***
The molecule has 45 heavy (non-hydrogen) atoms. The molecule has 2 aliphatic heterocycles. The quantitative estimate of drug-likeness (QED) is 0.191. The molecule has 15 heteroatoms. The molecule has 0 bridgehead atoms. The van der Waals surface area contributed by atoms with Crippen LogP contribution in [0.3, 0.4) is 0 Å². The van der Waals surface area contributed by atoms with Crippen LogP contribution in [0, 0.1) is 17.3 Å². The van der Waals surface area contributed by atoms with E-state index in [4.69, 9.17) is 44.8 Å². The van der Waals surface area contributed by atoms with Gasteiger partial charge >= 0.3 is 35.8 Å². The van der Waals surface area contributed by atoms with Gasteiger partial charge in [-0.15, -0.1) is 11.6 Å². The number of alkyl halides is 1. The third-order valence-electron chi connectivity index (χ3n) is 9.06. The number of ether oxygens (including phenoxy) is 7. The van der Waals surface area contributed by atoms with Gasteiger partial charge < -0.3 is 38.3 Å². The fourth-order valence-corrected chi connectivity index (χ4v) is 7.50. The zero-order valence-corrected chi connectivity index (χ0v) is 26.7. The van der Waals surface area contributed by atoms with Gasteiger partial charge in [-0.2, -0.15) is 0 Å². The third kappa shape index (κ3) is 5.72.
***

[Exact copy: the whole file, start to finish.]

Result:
The molecule has 45 heavy (non-hydrogen) atoms. The molecule has 2 aliphatic heterocycles. The quantitative estimate of drug-likeness (QED) is 0.191. The molecule has 15 heteroatoms. The molecule has 0 bridgehead atoms. The van der Waals surface area contributed by atoms with Crippen LogP contribution in [0.3, 0.4) is 0 Å². The van der Waals surface area contributed by atoms with Crippen LogP contribution in [0, 0.1) is 17.3 Å². The van der Waals surface area contributed by atoms with E-state index in [4.69, 9.17) is 44.8 Å². The van der Waals surface area contributed by atoms with Gasteiger partial charge >= 0.3 is 35.8 Å². The van der Waals surface area contributed by atoms with Gasteiger partial charge in [-0.15, -0.1) is 11.6 Å². The number of alkyl halides is 1. The third-order valence-electron chi connectivity index (χ3n) is 9.06. The number of ether oxygens (including phenoxy) is 7. The van der Waals surface area contributed by atoms with Gasteiger partial charge < -0.3 is 38.3 Å². The fourth-order valence-corrected chi connectivity index (χ4v) is 7.50. The zero-order valence-corrected chi connectivity index (χ0v) is 26.7. The van der Waals surface area contributed by atoms with Gasteiger partial charge in [-0.2, -0.15) is 0 Å². The third kappa shape index (κ3) is 5.72.